Silver Perch

Scientific name

Bidyanus bidyanus

Status in NSW

Vulnerable.How to identify a Silver Perch


The Silver Perch is a moderate to large, oval-shaped freshwater fish. Distinguishing features include:

  1. Small head and mouth
  2. Grey to green in colour, sometimes gold or silvery, darker on the back and paler on the sides. Juveniles may be mottled with vertical dark bar
  3. A single dorsal fin
  4. White belly
  5. Slightly forked tail

Species similar in appearance

Welch's Grunter (Bidyanus welchi) and the Barcoo Grunter (Scortum barcoo).


Silver Perch usually reach 30-40 cm and 0.5-1.5 kg, but have been recorded up to 8 kg.

A juvenile Silver Perch (Photo: D. Gilligan)


Silver Perch were once widespread and abundant throughout most of the Murray-Darling river system. They have now declined to low numbers or disappeared from most of their former range. Only one remaining secure and self sustaining population occurs in NSW in the central Murray River downstream of Yarrawonga weir, as well as several anabranches and tributaries.


Silver Perch have been found in a wide range of habitats and climates across the Murray-Darling Basin. They are generally found in faster-flowing water including rapids and races and more open sections of river. Spawning and recruitment success are both considered to be heavily dependent on high flows and overbank flooding.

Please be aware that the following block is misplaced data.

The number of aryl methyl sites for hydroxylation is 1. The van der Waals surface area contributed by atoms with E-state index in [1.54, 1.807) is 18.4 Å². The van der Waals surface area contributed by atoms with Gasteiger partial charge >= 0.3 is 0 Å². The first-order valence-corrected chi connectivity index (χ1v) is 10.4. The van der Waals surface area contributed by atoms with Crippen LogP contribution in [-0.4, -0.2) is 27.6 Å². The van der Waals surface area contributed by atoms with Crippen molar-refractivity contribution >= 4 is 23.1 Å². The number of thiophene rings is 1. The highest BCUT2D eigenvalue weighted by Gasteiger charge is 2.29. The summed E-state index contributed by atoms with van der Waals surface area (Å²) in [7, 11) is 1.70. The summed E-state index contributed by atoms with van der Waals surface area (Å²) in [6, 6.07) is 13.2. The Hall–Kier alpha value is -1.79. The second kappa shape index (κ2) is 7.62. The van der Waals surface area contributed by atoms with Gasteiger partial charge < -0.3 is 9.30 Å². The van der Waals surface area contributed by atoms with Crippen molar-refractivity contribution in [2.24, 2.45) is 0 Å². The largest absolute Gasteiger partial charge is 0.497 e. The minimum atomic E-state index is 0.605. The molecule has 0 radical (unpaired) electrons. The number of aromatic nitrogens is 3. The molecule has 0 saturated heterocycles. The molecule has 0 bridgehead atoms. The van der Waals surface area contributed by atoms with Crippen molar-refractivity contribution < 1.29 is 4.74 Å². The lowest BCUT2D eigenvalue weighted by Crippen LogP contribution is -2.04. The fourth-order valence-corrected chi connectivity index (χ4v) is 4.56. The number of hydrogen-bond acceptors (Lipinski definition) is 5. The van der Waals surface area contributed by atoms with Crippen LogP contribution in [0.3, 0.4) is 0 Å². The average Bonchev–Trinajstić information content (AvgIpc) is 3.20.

Silver Perch habitat

Why is the Silver Perch threatened?

  • Modification of natural river flows and temperature regimes due to the construction of dams and weirs.
  • Removal of riparian vegetation which increases erosion and siltation
  • Loss of submerged macrophyte beds which are important sits for feeding at all life stages
  • Competition from introduced species such as Carp, Redfin Perch and Gambusia
  • Historic overfishing and illegal fishing practices
Silver Perch

More information

Watch a YouTube video of Silver Perch in NSW, 2017 (48 secs)

Watch a short video of Silver Perch stocking in the Namoi River - April 2017 (25 secs)